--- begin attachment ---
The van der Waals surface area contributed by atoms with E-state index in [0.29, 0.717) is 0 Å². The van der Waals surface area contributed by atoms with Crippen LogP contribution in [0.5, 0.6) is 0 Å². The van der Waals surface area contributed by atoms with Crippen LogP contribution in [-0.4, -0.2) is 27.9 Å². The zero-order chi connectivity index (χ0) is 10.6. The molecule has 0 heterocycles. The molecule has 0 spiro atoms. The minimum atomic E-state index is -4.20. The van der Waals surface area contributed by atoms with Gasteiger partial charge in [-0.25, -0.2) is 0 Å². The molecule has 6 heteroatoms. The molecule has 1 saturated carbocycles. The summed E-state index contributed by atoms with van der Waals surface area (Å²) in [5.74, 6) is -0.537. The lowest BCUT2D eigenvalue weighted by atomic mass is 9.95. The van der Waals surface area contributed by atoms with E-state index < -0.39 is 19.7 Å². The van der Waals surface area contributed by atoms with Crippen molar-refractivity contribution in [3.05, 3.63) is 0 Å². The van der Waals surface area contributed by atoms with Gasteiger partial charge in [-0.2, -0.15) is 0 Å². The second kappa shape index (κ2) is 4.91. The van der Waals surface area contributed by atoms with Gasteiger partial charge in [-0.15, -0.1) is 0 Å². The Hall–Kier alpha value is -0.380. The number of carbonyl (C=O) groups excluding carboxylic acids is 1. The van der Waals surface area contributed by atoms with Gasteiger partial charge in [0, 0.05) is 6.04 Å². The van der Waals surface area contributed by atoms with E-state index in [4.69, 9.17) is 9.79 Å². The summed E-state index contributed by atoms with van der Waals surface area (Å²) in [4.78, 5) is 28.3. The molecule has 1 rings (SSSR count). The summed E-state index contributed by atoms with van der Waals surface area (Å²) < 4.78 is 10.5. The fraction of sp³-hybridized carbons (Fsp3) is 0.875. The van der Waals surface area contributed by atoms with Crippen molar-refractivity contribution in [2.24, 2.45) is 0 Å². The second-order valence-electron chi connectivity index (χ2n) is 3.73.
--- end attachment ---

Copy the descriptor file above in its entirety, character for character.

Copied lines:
The van der Waals surface area contributed by atoms with E-state index in [0.29, 0.717) is 0 Å². The van der Waals surface area contributed by atoms with Crippen LogP contribution in [0.5, 0.6) is 0 Å². The van der Waals surface area contributed by atoms with Crippen LogP contribution in [-0.4, -0.2) is 27.9 Å². The zero-order chi connectivity index (χ0) is 10.6. The molecule has 0 heterocycles. The molecule has 0 spiro atoms. The minimum atomic E-state index is -4.20. The van der Waals surface area contributed by atoms with Gasteiger partial charge in [-0.25, -0.2) is 0 Å². The molecule has 6 heteroatoms. The molecule has 1 saturated carbocycles. The summed E-state index contributed by atoms with van der Waals surface area (Å²) in [5.74, 6) is -0.537. The lowest BCUT2D eigenvalue weighted by atomic mass is 9.95. The van der Waals surface area contributed by atoms with E-state index < -0.39 is 19.7 Å². The van der Waals surface area contributed by atoms with Crippen molar-refractivity contribution in [3.05, 3.63) is 0 Å². The van der Waals surface area contributed by atoms with Gasteiger partial charge in [-0.2, -0.15) is 0 Å². The second kappa shape index (κ2) is 4.91. The van der Waals surface area contributed by atoms with Gasteiger partial charge in [-0.15, -0.1) is 0 Å². The Hall–Kier alpha value is -0.380. The number of carbonyl (C=O) groups excluding carboxylic acids is 1. The van der Waals surface area contributed by atoms with Gasteiger partial charge in [0, 0.05) is 6.04 Å². The van der Waals surface area contributed by atoms with E-state index in [4.69, 9.17) is 9.79 Å². The summed E-state index contributed by atoms with van der Waals surface area (Å²) in [4.78, 5) is 28.3. The molecule has 1 rings (SSSR count). The summed E-state index contributed by atoms with van der Waals surface area (Å²) < 4.78 is 10.5. The fraction of sp³-hybridized carbons (Fsp3) is 0.875. The van der Waals surface area contributed by atoms with Crippen molar-refractivity contribution in [2.24, 2.45) is 0 Å². The second-order valence-electron chi connectivity index (χ2n) is 3.73.